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In his first set of results since becoming HPE CEO Antonio Neri has indicated that the vendor is working with the channel to continue to drive server sales.
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Neri took up the CEO post at the start of this month with Meg Whitman moving out of the hot seat and he got a chance to update investors on the state of the firm with its first quarter fiscal results for the three months ended 31 January.
Net revenue for Q1 was up 11% year-on-year to $7.7bn. Neri indicated that it was enjoying some improvements in market conditions and pricing was catching up with increased DRAM costs.
"While we don't expect these rates of growth to continue given tougher compares in the second half of the year, the go to market changes we have made in our [indiscernible] portfolio mix have put us in a strong position," the HPE boss told analysts.
The firm started this financial year with a three pillar structure - Hybrid IT, which also includes the Pointnext services activity, intelligent edge and financial services.
The hybrid IT business delivered 10% growth with high performance computing one of the main drivers of that growth. The firm is looking to roll together its storage, networking and data center technology into a complete solution.
Intelligent edge delivered a 9% year-on-year improvement with the firm pushing its switches and Aruba ClearPass offering for secure network access.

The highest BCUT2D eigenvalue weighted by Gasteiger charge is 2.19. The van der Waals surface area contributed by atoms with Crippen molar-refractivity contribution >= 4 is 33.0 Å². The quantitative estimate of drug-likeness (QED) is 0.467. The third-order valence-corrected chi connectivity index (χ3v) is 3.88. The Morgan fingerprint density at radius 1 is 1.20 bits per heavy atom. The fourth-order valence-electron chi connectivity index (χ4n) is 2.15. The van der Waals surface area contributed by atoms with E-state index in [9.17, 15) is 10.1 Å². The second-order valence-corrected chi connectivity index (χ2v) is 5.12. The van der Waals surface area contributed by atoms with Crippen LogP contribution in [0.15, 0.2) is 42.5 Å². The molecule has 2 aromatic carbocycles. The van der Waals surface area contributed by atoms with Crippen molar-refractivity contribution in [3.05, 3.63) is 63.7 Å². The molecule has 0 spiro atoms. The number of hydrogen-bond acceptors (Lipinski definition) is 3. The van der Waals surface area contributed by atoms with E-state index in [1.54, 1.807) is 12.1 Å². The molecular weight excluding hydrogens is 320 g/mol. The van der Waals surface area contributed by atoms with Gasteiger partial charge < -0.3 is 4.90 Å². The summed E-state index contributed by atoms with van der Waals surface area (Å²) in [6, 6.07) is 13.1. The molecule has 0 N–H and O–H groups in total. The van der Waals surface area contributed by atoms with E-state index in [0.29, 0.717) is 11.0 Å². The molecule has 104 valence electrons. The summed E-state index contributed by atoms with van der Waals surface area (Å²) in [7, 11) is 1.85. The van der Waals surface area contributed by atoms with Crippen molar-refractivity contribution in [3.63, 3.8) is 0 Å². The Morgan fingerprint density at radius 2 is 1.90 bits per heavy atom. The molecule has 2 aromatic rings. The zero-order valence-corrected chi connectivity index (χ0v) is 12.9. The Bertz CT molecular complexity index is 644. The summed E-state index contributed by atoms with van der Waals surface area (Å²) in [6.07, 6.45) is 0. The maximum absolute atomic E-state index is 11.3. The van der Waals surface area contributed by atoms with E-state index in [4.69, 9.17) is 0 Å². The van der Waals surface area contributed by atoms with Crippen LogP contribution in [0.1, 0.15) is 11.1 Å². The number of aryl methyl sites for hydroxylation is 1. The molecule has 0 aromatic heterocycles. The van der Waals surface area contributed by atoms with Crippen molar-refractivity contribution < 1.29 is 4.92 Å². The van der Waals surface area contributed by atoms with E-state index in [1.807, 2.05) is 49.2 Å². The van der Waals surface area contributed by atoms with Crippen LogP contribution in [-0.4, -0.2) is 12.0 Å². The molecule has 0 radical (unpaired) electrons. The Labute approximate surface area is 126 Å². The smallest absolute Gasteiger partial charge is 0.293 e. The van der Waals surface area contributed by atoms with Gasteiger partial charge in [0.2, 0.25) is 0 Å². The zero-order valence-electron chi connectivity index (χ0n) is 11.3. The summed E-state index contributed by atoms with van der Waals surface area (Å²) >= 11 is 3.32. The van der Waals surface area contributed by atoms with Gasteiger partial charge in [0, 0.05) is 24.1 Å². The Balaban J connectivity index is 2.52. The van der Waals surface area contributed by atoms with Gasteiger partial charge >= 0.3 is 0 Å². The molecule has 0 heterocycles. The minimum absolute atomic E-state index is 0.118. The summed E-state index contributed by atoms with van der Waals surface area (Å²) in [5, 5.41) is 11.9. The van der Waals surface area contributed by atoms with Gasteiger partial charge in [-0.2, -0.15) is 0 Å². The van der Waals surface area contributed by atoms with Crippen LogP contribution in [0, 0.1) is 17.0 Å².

When asked by analysts about how it was looking to continue to drive server revenues Neri mentioned it was putting the emphasis on services and working with the channel.
"HPE have already made available services offerings. So from the service perspective, we can help customers manage, those are patches and upgrades and also product upgrades modernization type of programs, as well as consumption based models with HPE GreenLake," he said.
"All those programs have been rolled out to our field and to our channel partners and we’re going to monitor that as we go along," he added.
He indicated that the growth had largely comes from price increases but there were some expectations that customers would start refreshing hardware.
"I think in terms of refresh, we’re still early in what we call the Skylake refresh that refresh has not been different in any other transition we have seen in the past, whether this spectra and meltdown issues, which are an industry wide issue. Right now, we don’t see any slowdown or any increase in demand. But as I think about the future and think about the performance impact to some of these patches could have on specific workloads, customer will have to think about how to cover that incremental capacity," he said.